Why the C4 Corvette deserves your attention
Fresh off driving the new Z06, I’ve been reminiscing about how Corvettes, particularly the C4 (the fourth generation built from 1984-96), were among the first cars to shape my budding automotive enthusiasm. My dad’s ’89 convertible formed the center of my elementary school car universe—little did we know that our spirited Saturday back road drives in Northern Virginia would lead to my amateur racing hobby and a career writing about cars.
Decades later, the C4 Corvette still represents an engaging sports car entry point. They’re affordable, too, with plenty of variations from which to choose.
“Younger enthusiasts can easily afford a nice, fourth-gen Corvette—they’re fun to drive and have good performance even by today’s standards,” said Harlan Charles, product marketing manager for the Corvette and Camaro, over breakfast ahead of the new Z06 drive. Charles owns a 1990 Corvette (six-speed, Z51) in white with a slate blue interior, and it’s been around the block a time or two. Since new, he’s driven it through 49 states and most of Canada’s provinces.
Why do C4 Corvettes remain so reasonably priced? A big part is because Chevy made so many—358,180 over the 12-model-year run—but that doesn’t tell the whole story.
“When you build a boatload of cars, most of which have been cared for better than your average commuter over the years, you have a supply that generally meets the demand,” said Greg Ingold, editor of the Hagerty Price Guide. “There are enough of them in good shape that if you’re in the market, and you don’t like the first couple you look at, there’s probably another six to choose from that meet your criteria at a similar price point.”
That wealth of quality cars to choose from has created what seems like a permanent buyer’s market for the C4. Even with recent valuation increases, solid drivers with low-ish miles and no major needs can be had for well under $20,000. Of course, newer and more desirable models will fetch more than the median prices. For example, as of our most recent price guide update, the 1995 ZR-1 (the last year of the famous “King of the Hill”) is valued at $27,600 in #3 (Good) condition, well above the median #3 value of just $9600 for base C4s. Nonetheless, with values of other marques from the same era seemingly going off the deep end, a driver-quality, 405-hp ’90s classic for under $30,000 presents a solid deal.
Having spent a day and a half with a 1990 ZR-1 recently, I can attest that Charles is right—C4s represent incredible sporting bang for your buck. The chassis is nimble, the controls well-weighted, and the LT5 engine eager to wind out to 6500 rpm. That said, the base L98 and LT1 engines in the base cars don’t disappoint, either. What they lack in rpm compared to the ZR-1 mill, they make up for in low-end torque and ease of maintenance. The ’84–89 and ’90–96 interiors each offer distinct period GM futurism, which has its own unique appeal.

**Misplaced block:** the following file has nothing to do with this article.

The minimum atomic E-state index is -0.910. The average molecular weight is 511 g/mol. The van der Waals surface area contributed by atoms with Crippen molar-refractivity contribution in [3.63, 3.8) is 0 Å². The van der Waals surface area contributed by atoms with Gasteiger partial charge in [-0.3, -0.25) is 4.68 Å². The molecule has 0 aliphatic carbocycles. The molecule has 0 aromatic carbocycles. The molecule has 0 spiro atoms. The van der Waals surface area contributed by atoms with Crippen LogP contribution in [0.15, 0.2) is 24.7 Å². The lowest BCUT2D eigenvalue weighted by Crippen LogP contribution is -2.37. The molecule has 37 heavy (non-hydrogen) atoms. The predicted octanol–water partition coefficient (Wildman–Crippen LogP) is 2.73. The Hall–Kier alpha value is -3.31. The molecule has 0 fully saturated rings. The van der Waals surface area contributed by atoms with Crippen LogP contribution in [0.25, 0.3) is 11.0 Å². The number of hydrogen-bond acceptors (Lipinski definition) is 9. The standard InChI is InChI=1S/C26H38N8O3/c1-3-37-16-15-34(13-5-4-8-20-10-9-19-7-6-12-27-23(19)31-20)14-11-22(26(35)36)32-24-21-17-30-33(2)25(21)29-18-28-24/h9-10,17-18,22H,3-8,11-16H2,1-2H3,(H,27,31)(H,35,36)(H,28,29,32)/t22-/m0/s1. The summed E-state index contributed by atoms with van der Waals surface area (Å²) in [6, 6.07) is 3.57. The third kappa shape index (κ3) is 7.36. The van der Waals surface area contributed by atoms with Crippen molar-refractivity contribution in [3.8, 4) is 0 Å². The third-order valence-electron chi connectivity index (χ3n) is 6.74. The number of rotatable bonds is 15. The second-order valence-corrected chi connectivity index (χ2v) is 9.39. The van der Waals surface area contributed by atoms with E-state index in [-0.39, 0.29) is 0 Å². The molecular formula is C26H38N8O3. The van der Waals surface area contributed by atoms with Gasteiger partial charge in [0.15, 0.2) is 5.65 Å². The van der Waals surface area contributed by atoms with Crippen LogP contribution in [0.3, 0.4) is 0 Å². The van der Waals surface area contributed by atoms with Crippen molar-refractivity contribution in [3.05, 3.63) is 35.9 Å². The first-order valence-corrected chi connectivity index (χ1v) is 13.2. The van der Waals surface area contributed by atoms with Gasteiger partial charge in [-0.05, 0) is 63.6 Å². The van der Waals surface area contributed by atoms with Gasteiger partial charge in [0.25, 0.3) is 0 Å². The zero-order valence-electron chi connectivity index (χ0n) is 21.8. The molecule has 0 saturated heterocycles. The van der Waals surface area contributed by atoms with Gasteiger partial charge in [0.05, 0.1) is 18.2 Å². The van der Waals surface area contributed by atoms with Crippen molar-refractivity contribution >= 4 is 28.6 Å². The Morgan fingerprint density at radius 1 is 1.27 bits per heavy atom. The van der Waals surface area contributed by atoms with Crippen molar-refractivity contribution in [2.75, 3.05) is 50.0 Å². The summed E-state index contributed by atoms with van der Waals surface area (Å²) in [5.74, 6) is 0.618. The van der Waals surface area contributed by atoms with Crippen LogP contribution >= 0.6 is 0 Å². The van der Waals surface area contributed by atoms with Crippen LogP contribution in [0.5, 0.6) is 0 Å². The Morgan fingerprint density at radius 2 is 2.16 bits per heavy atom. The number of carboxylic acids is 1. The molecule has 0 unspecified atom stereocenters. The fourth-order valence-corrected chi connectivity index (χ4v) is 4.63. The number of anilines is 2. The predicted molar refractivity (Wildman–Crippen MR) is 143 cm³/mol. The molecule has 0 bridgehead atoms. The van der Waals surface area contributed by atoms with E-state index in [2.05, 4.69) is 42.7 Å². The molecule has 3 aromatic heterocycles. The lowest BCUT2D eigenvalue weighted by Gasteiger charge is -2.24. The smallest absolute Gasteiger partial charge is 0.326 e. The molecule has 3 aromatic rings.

What should you look for if the C4’s slick looks have caught your eye? While not an exhaustive list, here are a few things to think about: Early cars had a reputation for riding a little rough, though they received incremental improvements over the years. And though that period GM futurism gives them a unique look, C4 interiors also came with period GM squeaks and rattles.
Selective Ride Control debuted in 1989 as an option on the base car, and was standard on all ZR-1s from 1990–95. These three-way adjustable Bilstein dampers offered a tangible difference in ride quality, allowing you to toggle between a softer touring setting or two degrees of added firmness when you needed it. If you wanted full-time performance handling, you ticked the box for the Z51 package. Although only available on the coupe and varying in its contents by year, Z51 typically provided stiffer shocks, springs, and sway bars along with additional cooling capability, performance tires, and steering tweaks. The ZF six-speed transmission, also introduced in 1989, improved the shifting experience markedly from the prior Doug Nash 4+3 unit. The LT1 engine fired up in 1992, cracking the 300-horsepower barrier in a base Vette for the first time in 20 years. Convertibles also reemerged after a ten-year hiatus in 1986. Looking for something a little hotter? Chevy’s in-house ZR-1 (1990–1995) and Callaway’s twin-turbo Corvettes exemplify the era’s American entry into the supercar space.
Expect to pay a premium for certain options: The Z51 package is typically worth an additional $500, as is a glass targa roof on coupes. Hard tops for convertibles fetch an additional $1,000, and special editions, like the 1993 40th Anniversary cars or the 1996 Collector Edition are valued at an additional $3000 ($7500 for Anniversary ZR-1s). Automatic cars typically command 8–10 percent less than a similar manual-equipped Vette.
Despite its relative affordability and being a product of the ’80s, interest in fourth-gen Vettes still skews surprisingly older. Looking at quotes across the last three years, 27 percent come from Gen X (who are 32 percent of the market as a whole), 12% comes from Millennials (who are 21 percent of the market), 7 percent comes from Gen Z (who are 7 percent of the market), and 46 percent comes from Boomers (who are 35 percent of the market). Time will tell if the popularity of all things ’80s and ’90s will begin to draw younger interest to the C4, but we’ve been wondering that for a while now. Till then, there are plenty out there for the taking.
What would I choose? I'd look for a red '89 just like my dad's, but mine would be a coupe with the six-speed and Selective Ride Control. The L98's 245 hp is plenty, and I like the look of the pre-1991 facelift cars. Whatever model or trim strikes your fancy, the C4 Corvette will give you of-its-era character in a platform that's still fun today.
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